AME 25:55-63 (2001)  -  doi:10.3354/ame025055

Precision of bacterioplankton biomass determination: a comparison of two fluorescent dyes, and of allometric and linear volume-to-carbon conversion factors

Thomas Posch1,*, Maria Loferer-Krößbacher1, Guang Gao2, Albin Alfreider3, Jakob Pernthaler4, Roland Psenner1

1Institute of Zoology and Limnology, University of Innsbruck, Technikerstr. 25, 6020 Innsbruck, Austria
2Nanjing Institute of Geography and Limnology, Chinese Academy of Sciences, 73 East Beijing Road, Nanjing 210008, China
3UFZ Center for Environmental Research, Department of Environmental Microbiology, Permoserstr. 15, 04318 Leipzig, Germany
4Max-Planck Institute for Marine Microbiology, Celsiusstr. 1, 28359 Bremen, Germany

Abstract: We studied the influence of methodology on the variability of bacterial direct counts and biomass estimates. Two frequently used fluorochromes, 4,6-diamidino-2-phenylindole (DAPI) and 3,6-bis(dimethylamino)acridine (acridine orange [AO]), were applied to determine bacterial abundances and sizes along a vertical profile in a oligo-mesotrophic freshwater lake (Piburger See, Austria). Only 90 ± 11% of AO stained bacteria were detected with the fluorochrome DAPI. On average, DAPI stained cells were half as large (48 ± 11% of mean cell volume) as cells stained with AO. The observed discrepancies in abundance and cell volumes were significantly related to community DNA synthesis rates, as suggested by lower differences at higher uptake rates of [3H]thymidine. In addition, a decrease in the relative DNA content cell-1 with increasing cell size was found in the bacterioplankton assemblage. Considering the staining properties of the 2 dyes, this may partially account for the observed differences in mean cell sizes. We summarized and evaluated most linear and allometric volume-to-carbon conversion factors published during the past 2 decades. Total bacterial biomass was estimated by applying several of these conversion factors to data sets determined from DAPI and AO stained preparations. Depending on the dye and conversion factor, bacterial biomass, averaged over the total water column, ranged between 5 μg C l-1 and 165 μg C l-1. As a result of this comparison we recommend the use of allometric conversion formulae specifically elaborated for a particular dye, i.e., CC = 218 x V0.86 (Loferer-Krößbacher et al. 1998) for DAPI stained bacteria and CC = 120 × V0.72 (Simon & Azam 1989, recalculated by Norland 1993) for AO stained cells (where CC is cellular carbon content [fg C], and V is bacterial volume [μm3]). In addition, these 2 formulae produced biomass estimates closest to the median values of estimates by all the investigated conversion factors.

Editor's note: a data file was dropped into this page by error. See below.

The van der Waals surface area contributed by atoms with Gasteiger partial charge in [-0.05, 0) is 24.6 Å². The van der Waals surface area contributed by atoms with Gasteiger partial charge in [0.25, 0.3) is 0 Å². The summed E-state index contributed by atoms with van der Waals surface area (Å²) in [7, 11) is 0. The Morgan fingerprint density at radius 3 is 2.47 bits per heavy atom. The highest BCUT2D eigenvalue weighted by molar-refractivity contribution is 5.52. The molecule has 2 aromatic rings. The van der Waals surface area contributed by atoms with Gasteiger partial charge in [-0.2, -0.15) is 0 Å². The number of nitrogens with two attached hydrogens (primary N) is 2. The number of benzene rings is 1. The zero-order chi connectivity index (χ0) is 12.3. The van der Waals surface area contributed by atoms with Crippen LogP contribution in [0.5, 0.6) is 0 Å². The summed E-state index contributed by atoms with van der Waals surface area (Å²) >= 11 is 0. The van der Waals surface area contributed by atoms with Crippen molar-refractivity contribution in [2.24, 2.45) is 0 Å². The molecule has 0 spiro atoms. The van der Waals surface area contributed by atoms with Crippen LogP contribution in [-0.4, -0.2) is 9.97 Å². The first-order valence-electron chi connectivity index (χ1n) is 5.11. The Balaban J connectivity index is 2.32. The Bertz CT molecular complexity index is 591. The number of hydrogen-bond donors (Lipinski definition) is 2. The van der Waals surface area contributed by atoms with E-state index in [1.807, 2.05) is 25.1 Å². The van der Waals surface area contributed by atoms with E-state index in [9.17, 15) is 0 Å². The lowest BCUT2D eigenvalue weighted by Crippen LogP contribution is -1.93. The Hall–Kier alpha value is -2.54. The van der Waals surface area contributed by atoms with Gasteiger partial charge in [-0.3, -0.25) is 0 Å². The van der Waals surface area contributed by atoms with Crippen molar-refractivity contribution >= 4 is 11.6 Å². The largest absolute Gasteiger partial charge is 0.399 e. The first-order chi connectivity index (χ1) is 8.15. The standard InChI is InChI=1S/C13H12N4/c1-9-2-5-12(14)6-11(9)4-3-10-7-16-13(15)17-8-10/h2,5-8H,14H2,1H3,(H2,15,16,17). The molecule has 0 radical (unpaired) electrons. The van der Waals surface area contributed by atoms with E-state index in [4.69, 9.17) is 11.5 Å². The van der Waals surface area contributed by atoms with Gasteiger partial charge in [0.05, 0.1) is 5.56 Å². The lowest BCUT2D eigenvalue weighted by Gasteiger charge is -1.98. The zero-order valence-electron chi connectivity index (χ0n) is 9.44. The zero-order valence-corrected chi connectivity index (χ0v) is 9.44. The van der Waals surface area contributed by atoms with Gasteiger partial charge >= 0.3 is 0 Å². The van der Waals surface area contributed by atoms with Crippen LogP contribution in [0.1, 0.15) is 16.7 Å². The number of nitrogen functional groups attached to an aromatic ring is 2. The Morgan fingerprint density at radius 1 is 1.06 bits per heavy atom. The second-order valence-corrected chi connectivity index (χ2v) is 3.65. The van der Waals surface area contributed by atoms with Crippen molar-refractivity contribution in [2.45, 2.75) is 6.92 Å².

KEY WORDS: Bacterial size · Epifluorescence direct counting · Volume-to-carbon conversion

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